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Having searched a great deal of websites to find an explicit statement about the specifics of Promiscuous and Monitor mode as used in WNICs, I finally found this in Spiff's answer to: Wireless Card that supports promiscuous mode in Windows 7. His answer is supposedly correct, however, I need a creditable source to cite. I haven't been able to verify Spiff's statement in the 802.11 standard, but perhaps I was looking at the wrong document. Unfortunately I can't comment to answers yet or contact him directly, hence this question.

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There's nothing in the 802.11 standard about promiscuous or monitor mode. The word "promiscuous" appears (at least according to my copy of 802.11-2011 and the OS X Preview application reading it) in exactly one place in the standard:

NOTE 2—Any secure network cannot support promiscuous association, e.g., an unsecured operation of IEEE Std 802.11. A trust relationship is needed between the STA and the AS of the targeted SSID prior to association and secure operation, in order for the association to be trustworthy. The reason is that an attacker can deploy a rogue AP just as easily as a legitimate network provider can deploy a legitimate AP, so some sort of prior relationship is necessary to establish credentials between the ESS and the STA.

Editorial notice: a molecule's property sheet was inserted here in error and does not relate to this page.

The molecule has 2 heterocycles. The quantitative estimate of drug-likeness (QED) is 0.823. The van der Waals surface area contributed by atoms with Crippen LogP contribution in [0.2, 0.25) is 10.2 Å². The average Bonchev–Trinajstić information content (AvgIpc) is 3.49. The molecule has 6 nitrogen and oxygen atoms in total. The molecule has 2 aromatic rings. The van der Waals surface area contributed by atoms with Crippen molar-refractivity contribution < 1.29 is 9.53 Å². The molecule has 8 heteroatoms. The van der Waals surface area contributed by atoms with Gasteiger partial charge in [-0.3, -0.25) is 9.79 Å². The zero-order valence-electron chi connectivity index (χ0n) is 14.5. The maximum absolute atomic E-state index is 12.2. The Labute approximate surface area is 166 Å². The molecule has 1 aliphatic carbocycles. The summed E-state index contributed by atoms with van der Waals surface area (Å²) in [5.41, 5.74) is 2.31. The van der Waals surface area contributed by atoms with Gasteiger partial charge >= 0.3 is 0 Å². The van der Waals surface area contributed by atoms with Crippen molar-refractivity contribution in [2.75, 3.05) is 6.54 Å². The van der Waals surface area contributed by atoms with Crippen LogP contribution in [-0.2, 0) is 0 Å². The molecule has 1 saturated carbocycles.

which is in section 11.5.1.3.2 "Security association in an ESS". The word "monitor" appears in a number of places, none of them connected with monitor mode.

It's up to the vendor of a particular 802.11 adapter, and to the writer of the driver for that adapter for a particular OS (which may or may not be the vendor of the adapter), to make promiscuous or monitor mode work. The 802.11 standard neither requires nor prohibits it.

For Windows, the closest thing to a "creditable source" for Spiff's general discussion of promiscuous and monitor mode would be Microsoft's MSDN site. In particular, see their page discussing monitor mode for "Native 802.11" drivers and their page about NDIS "packet filters" (which are not the same as, for example, "capture filters" in libpcap/WinPcap and applications such as tcpdump and Wireshark that use libpcap/WinPcap).

Those sources will not, however, say anything about particular network adapters or their drivers. The closest thing to a "creditable source" indicating whether a particular network adapter and its Windows driver support promiscuous mode or monitor mode would be the documentation for that adapter and its driver, if they bother to say anything about that.

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